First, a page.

West Omaha woman in clinical trial for pulmonary embolism treatments

The condition affects around one in 1,000 people in the U.S. every year.
A West Omaha woman is part of a clinical trial to examine the best treatment for a pulmonary embolism.
Published: Dec. 30, 2022 at 3:48 PM CST
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OMAHA, Neb. (WOWT) - A global clinical trial is underway to examine the best treatment for blood clots in the lungs.

The condition affects around one in 1,000 people in the U.S. every year.

A year ago during the holidays, a west Omaha woman would get tired doing anything in the kitchen. She felt she’d never get off the struggle bus.

“We were just a day short of heading out on a cruise,” Maggie said. “All packed up and ready to go. I sat down to put on my shoes, and when I stood up I couldn’t breathe.”

It was a pulmonary embolism, meaning she had blood clots in an artery to her lungs.

“I could breathe, but I couldn’t get any air.”

Family and friends and her granddaughter know her by another name, but we’ll call her Maggie.

That’s because she’s in the middle of an international clinical trial and the researchers can’t know her real identity.

“When he asked me to be a research subject, I immediately said yes. Because the career I had before, I had done research, and I know how important it was to determine future practices based on scientific data.”

Methodist Health Systems leads all others in the U.S. and Europe when it comes to enrolling patients.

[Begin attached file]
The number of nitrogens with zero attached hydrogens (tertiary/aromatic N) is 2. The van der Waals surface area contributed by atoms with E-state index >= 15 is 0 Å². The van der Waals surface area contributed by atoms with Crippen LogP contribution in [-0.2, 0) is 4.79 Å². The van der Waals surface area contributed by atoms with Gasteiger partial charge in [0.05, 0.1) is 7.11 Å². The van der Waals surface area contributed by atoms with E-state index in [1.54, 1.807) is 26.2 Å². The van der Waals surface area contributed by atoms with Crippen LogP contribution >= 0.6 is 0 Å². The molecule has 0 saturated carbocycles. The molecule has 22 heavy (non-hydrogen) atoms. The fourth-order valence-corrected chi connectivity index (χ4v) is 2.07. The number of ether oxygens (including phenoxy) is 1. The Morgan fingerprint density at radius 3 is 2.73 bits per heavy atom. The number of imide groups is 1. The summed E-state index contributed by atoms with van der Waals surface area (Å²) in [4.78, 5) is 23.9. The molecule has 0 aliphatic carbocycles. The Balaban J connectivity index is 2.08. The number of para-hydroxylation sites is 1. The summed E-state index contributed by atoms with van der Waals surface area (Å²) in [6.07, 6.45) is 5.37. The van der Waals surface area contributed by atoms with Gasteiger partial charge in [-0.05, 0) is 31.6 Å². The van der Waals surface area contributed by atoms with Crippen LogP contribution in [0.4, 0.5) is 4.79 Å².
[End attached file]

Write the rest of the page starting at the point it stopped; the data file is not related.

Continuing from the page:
“I’m asked how do you do it? I’d love to say it’s my personality and smile, but it’s the folks in the Midwest. They understand the value of these things,” said Dr. John Park, a vascular surgeon with Methodist Health System.

Park is the lead physician for the trials here.

For decades, patients with a pulmonary embolism were treated one way. Hit the body with massive amounts of blood thinners, but that can lengthen recovery time and even cause internal bleeding.

But in the last decade, Park has sometimes used a different therapy. He goes in with a catheter and targets the clot up close with ultrasound and a clot-dissolving drug.

The analysis I make for patients is a large block of ice on a sidewalk still takes a long time to dissolve, but if you break it into tiny pieces, it’s gone fairly quickly.”

The clinical trial will compare the two treatments, science’s way of determining what’s best for future patients.

“I’m so thankful the blood clot happened before I got on an airplane or cruise ship,” Maggie said.

As for Maggie, she’s planning a make-up cruise with her husband to the Caribbean in February.

As part of the clinical trial, doctors will continue to monitor Maggie with check-ups four times a year. That way researchers have comprehensive data to analyze when it comes to the quality of life issues of the patients.